6. Logic Model

Background to our skills-based approach: Logic Model and Academic Evidence 

Ariel Trust has been working with national evaluation experts Dartington Social Research Unit to ensure the effectiveness of our programmes and to improve the impact of our work.  All of Ariel's preventative education programmes are underpinned by clear evidence about what works and have clear logic models that set out the mechanisms behind our resources.  The academic evidence about preventative education clearly shows that awareness raising alone is not enough to bring about behavioural change and that a skills-based component is essential.  This is why the role play activities in CyberSense are important.

Two key studies that underpin the Ariel approach are:-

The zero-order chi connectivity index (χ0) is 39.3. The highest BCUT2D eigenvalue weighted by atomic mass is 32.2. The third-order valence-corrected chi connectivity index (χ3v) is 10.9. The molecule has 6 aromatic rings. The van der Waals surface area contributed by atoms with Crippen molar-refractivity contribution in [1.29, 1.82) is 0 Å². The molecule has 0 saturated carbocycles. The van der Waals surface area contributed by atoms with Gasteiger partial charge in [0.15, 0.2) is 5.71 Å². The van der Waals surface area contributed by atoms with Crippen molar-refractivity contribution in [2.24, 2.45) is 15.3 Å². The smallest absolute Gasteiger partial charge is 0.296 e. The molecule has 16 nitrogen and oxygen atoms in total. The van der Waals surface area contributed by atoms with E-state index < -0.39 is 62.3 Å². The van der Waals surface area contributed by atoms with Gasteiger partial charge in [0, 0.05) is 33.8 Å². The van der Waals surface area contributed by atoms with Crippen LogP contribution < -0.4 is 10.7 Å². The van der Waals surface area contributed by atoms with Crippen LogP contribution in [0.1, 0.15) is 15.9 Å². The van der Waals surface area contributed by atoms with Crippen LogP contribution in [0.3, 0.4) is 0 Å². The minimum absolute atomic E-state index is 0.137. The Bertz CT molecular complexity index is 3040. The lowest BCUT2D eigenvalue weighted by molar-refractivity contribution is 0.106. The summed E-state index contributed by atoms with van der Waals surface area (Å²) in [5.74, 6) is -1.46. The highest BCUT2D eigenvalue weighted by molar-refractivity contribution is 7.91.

• Foshee & Langwick, 2004 - A study that evaluated an American domestic violence programme 'Safe Dates' (that uses a similar methodology to CyberSense) concluded that, "focusing exclusively on attitudinal or educational components will likely not be effective in changing behaviour, as such the skills building component of 'Safe Dates' is a crucial component of the chain of events that can lead to positive outcomes.".
  • De La Rue, Polanin, Espelage & Pigott, 2014 - This study reviewed a number of school-based interventions on an international basis.  It identified the two key components of interventions as (i) skills-building components that seek to impart behaviour change and (ii) exploring the role of the bystander and looking at how prevention programmes can shift the peer culture to be less tolerant of dating violence.  Again both these elements are included in CyberSense.

If you would like further information about the other preventative education programmes that Ariel delivers please take a look at our main website.